A motion to impeach South African President Jacob Zuma failed to get through the country’s parliament on Tuesday. This was the second time this year that the opposition Democratic Alliance failed to oust the president, who they accuse of violating the constitution.
The debate began with Democratic Alliance leader Mmusi Maimane accusing the president of failing to uphold the constitution when he allowed Sudanese President Omar al-Bashir to leave the country, despite a court order to prevent his departure.
"When President Jacob Zuma helped a mass murderer escape justice, he ultimately violated this constitution, so ladies and gentlemen, honorable members vote to impeach President Jacob Zuma, this broken man," said Maimane.
The ruling African National Congress party rejected the motion, describing it as baseless and attention-seeking.
ANC lawmaker Lindiwe Zulu argued that Sudan's president was granted diplomatic immunity like all heads of state who attended the African Union summit in Johannesburg back in June.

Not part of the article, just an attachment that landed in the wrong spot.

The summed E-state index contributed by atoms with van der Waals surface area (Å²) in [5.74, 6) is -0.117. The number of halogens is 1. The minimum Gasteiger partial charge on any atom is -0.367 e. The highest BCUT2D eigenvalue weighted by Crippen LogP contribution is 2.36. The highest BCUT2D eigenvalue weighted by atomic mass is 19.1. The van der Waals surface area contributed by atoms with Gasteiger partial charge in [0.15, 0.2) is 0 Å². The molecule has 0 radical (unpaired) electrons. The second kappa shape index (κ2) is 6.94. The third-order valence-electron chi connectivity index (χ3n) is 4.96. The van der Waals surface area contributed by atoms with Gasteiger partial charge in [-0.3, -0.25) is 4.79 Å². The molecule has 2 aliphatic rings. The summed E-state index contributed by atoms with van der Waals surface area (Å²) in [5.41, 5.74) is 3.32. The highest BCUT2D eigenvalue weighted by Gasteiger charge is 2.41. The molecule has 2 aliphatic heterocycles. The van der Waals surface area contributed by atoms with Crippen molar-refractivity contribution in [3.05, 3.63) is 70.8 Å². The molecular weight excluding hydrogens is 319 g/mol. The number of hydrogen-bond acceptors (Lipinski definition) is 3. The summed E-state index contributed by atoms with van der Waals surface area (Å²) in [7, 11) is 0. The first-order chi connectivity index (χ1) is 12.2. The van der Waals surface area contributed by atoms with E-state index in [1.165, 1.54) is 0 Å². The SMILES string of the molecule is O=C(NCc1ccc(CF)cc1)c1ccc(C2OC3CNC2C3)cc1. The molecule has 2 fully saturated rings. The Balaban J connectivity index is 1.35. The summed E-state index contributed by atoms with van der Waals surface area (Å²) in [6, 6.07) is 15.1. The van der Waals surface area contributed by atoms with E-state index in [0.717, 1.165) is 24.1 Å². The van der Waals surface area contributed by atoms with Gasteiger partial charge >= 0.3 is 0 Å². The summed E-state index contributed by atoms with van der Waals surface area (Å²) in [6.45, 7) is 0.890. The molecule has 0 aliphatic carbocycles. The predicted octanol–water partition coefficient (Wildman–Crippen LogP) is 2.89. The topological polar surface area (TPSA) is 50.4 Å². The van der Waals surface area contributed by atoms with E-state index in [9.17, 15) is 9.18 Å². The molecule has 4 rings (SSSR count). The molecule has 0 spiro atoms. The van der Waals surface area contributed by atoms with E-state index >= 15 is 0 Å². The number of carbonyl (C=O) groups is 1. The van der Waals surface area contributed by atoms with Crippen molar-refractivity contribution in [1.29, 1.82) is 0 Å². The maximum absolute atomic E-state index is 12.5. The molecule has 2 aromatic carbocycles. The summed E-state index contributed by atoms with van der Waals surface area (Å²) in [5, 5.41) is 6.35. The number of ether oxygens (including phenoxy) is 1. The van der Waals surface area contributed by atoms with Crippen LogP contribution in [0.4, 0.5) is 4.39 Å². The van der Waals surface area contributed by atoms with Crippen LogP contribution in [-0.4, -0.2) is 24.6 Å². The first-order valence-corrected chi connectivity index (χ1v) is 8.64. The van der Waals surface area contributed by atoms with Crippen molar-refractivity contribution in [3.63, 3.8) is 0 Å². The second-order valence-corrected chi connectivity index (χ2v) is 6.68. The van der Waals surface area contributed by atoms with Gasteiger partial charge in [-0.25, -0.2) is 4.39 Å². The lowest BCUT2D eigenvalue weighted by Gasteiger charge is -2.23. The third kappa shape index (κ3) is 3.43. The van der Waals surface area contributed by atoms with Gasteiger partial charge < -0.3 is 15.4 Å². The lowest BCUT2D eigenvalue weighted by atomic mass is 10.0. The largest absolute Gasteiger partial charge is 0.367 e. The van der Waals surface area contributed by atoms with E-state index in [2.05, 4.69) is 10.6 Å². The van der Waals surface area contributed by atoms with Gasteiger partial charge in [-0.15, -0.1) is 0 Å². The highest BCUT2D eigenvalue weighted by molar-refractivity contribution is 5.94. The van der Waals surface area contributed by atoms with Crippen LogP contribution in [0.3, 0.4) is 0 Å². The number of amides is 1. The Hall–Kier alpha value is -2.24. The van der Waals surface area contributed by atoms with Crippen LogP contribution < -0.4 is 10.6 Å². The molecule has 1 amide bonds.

"The African National Congress will not support this motion. It is aimed at undermining the political, the economic and diplomatic relations of South Africa with the AU member states," said Zulu.
Other opposition parties had mixed views, with some supporting the decision and others rejecting it.
Once a deadlock was declared, the speaker decided to put the matter to a vote, and once again, Zuma emerged victorious. "Those in favor - 100. Those against - 211. There are 17 abstentions and the motion is thus rejected."
The Democratic Alliance has been sharply critical of Zuma and the ANC for alleged corruption and failing to deliver basic services to ordinary South Africans.
The party brought a vote of no confidence against the president in March, but that motion also failed.
The DA says the motions have succeeded in putting a spotlight on what the party calls Zuma's misrule.